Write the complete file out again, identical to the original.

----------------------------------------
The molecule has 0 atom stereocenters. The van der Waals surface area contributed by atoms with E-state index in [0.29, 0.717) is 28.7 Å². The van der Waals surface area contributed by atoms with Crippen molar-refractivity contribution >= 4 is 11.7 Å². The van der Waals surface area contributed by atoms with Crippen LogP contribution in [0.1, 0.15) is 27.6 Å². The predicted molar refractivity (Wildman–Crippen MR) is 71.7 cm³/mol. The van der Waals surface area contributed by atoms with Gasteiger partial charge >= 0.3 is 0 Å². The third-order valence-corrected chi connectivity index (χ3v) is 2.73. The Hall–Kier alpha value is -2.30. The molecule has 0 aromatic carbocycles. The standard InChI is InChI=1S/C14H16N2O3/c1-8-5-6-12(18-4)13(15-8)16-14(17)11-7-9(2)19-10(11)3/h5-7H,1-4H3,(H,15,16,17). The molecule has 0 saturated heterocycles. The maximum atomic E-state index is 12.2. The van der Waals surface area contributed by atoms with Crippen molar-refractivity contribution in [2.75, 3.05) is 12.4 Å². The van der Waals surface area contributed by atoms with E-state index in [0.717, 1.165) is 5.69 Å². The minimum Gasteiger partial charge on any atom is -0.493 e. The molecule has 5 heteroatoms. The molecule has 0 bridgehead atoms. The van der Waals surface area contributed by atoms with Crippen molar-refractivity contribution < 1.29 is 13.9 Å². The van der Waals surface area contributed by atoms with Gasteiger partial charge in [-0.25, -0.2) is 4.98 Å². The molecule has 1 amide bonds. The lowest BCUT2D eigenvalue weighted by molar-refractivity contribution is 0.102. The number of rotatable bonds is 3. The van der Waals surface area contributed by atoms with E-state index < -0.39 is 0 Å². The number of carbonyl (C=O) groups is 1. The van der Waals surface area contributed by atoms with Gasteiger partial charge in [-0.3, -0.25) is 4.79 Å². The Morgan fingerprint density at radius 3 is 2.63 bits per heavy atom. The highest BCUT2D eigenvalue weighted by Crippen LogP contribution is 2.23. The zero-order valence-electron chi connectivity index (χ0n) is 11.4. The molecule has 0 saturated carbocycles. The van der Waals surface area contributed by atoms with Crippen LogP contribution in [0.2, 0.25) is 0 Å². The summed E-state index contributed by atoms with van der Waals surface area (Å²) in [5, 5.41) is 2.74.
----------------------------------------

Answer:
The molecule has 0 atom stereocenters. The van der Waals surface area contributed by atoms with E-state index in [0.29, 0.717) is 28.7 Å². The van der Waals surface area contributed by atoms with Crippen molar-refractivity contribution >= 4 is 11.7 Å². The van der Waals surface area contributed by atoms with Crippen LogP contribution in [0.1, 0.15) is 27.6 Å². The predicted molar refractivity (Wildman–Crippen MR) is 71.7 cm³/mol. The van der Waals surface area contributed by atoms with Gasteiger partial charge >= 0.3 is 0 Å². The third-order valence-corrected chi connectivity index (χ3v) is 2.73. The Hall–Kier alpha value is -2.30. The molecule has 0 aromatic carbocycles. The standard InChI is InChI=1S/C14H16N2O3/c1-8-5-6-12(18-4)13(15-8)16-14(17)11-7-9(2)19-10(11)3/h5-7H,1-4H3,(H,15,16,17). The molecule has 0 saturated heterocycles. The maximum atomic E-state index is 12.2. The van der Waals surface area contributed by atoms with Crippen molar-refractivity contribution in [2.75, 3.05) is 12.4 Å². The van der Waals surface area contributed by atoms with E-state index in [0.717, 1.165) is 5.69 Å². The minimum Gasteiger partial charge on any atom is -0.493 e. The molecule has 5 heteroatoms. The molecule has 0 bridgehead atoms. The van der Waals surface area contributed by atoms with Crippen molar-refractivity contribution < 1.29 is 13.9 Å². The van der Waals surface area contributed by atoms with Gasteiger partial charge in [-0.25, -0.2) is 4.98 Å². The molecule has 1 amide bonds. The lowest BCUT2D eigenvalue weighted by molar-refractivity contribution is 0.102. The number of rotatable bonds is 3. The van der Waals surface area contributed by atoms with E-state index < -0.39 is 0 Å². The number of carbonyl (C=O) groups is 1. The van der Waals surface area contributed by atoms with Gasteiger partial charge in [-0.3, -0.25) is 4.79 Å². The Morgan fingerprint density at radius 3 is 2.63 bits per heavy atom. The highest BCUT2D eigenvalue weighted by Crippen LogP contribution is 2.23. The zero-order valence-electron chi connectivity index (χ0n) is 11.4. The molecule has 0 saturated carbocycles. The van der Waals surface area contributed by atoms with Crippen LogP contribution in [0.2, 0.25) is 0 Å². The summed E-state index contributed by atoms with van der Waals surface area (Å²) in [5, 5.41) is 2.74.